Either Or is the latest concert program from the long-running Soundstream Collective, helmed by Adelaide-based composer and pianist Gabriella Smart. On this occasion, the Elder Conservatorium’s Elder Hall hosted a diverse program of solo and small ensemble works for traditional instrumentation and electronics, taking as its unifying (albeit loose and thoroughly abstracted) theme the construction of language.

Disappointingly, Irish composer Gerald Barry’s one-act opera for soprano and piano, La Plus Forte, based on Strindberg’s short play The Stronger, could not be performed, soprano Allison Bell having fallen victim to the vagaries of Adelaide’s weather. If the revised program felt at times insubstantial without the opera’s inclusion, additional works by Erkki Veltheim, Elena Kats Chernin and Alvin Curran nevertheless proved canny substitutions.

The evening’s first bracket opened with Cat Hope’s Stella Degradation for viola and cello. Taking its inspiration from Xenakis’ Terretektorh (1955-56) and a version of its accompanying score, the work emphasised glissandi, drone and noise, quiet passages of lightly bowed glissando giving way to abrupt bursts of dissonance. Reading graphic notation on iPads and bathed in crepuscular blue light, performers Erkki Veltheim (viola) and Ewen Bramble (cello) performed with considerable control and virtuosity.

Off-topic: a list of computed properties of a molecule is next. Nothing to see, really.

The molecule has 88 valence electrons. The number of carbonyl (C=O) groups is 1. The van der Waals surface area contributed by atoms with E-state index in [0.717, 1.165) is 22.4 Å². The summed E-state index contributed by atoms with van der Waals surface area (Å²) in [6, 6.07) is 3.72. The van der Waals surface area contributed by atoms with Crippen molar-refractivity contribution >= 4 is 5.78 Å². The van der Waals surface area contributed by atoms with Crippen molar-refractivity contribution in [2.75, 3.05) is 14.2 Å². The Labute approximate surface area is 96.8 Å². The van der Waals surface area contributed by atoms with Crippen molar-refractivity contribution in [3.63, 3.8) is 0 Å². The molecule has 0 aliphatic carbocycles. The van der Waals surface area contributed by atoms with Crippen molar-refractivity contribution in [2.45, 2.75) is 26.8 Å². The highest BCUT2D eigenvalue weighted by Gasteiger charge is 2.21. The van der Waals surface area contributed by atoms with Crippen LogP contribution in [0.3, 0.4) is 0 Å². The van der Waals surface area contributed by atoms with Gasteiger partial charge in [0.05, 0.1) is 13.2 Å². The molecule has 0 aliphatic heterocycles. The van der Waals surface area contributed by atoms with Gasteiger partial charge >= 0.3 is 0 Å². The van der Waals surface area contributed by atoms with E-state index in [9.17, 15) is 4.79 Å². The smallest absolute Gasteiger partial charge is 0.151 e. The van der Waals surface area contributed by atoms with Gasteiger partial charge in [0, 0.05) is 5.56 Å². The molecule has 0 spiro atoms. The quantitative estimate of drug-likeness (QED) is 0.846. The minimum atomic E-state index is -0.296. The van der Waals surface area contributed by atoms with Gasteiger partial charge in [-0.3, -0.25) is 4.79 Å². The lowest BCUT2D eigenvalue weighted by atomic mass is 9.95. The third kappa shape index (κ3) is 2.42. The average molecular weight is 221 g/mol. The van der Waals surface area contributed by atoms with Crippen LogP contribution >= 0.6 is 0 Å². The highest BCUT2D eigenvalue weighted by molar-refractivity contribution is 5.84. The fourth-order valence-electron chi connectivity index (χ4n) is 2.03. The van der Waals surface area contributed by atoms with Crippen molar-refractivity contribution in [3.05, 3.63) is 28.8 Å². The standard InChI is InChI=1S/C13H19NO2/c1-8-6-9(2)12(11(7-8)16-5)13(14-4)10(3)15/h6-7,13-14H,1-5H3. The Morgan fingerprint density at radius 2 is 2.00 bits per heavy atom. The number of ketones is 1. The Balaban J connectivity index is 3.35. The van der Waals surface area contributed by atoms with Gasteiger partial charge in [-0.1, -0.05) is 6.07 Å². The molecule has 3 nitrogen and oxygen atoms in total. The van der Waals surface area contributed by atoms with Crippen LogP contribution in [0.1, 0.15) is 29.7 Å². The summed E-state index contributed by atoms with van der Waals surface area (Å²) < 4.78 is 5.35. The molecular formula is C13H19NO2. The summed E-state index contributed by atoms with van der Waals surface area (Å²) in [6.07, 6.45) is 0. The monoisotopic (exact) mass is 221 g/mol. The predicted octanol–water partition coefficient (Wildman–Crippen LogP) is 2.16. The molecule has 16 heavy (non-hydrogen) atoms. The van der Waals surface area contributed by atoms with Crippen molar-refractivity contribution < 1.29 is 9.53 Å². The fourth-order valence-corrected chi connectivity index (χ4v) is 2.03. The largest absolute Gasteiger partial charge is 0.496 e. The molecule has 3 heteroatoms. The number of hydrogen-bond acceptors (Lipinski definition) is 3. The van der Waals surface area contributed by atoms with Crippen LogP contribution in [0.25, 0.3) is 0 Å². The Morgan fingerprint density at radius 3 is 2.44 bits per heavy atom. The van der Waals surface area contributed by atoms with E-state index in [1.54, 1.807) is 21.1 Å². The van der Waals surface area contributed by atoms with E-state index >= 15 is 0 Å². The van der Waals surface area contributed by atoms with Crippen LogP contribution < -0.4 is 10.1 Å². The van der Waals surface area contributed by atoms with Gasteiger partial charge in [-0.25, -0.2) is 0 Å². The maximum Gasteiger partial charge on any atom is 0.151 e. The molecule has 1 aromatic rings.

Erkki Veltheim, photo courtesy Soundstream New Music

An over-reliance on the upper registers of the instruments, however, proved irksome, preventing the harmonic characteristics of the lower registers — an important compositional interest of Hope’s, as displayed in the recent work-in-development showing of her new opera Speechless at Vitalstatistix in Adelaide — from being sufficiently explored.

With a structure skillfully and affectingly built over its six-minute duration, Leah Blankendaal’s composition, titled We were met by ordinary devotion, was a concert highlight, with its exceptional marriage of clarinet and electronics. Mitch Berick’s richly tonal high solo clarinet, recalling Messiaen’s birdsong transpositions, contained a distinctive recurring motif that, sampled live and relayed with modulated treatments, fractured and complexified, Blankendaal’s lightly abrasive sonic layering gradually giving way to low rumbles as the work concluded.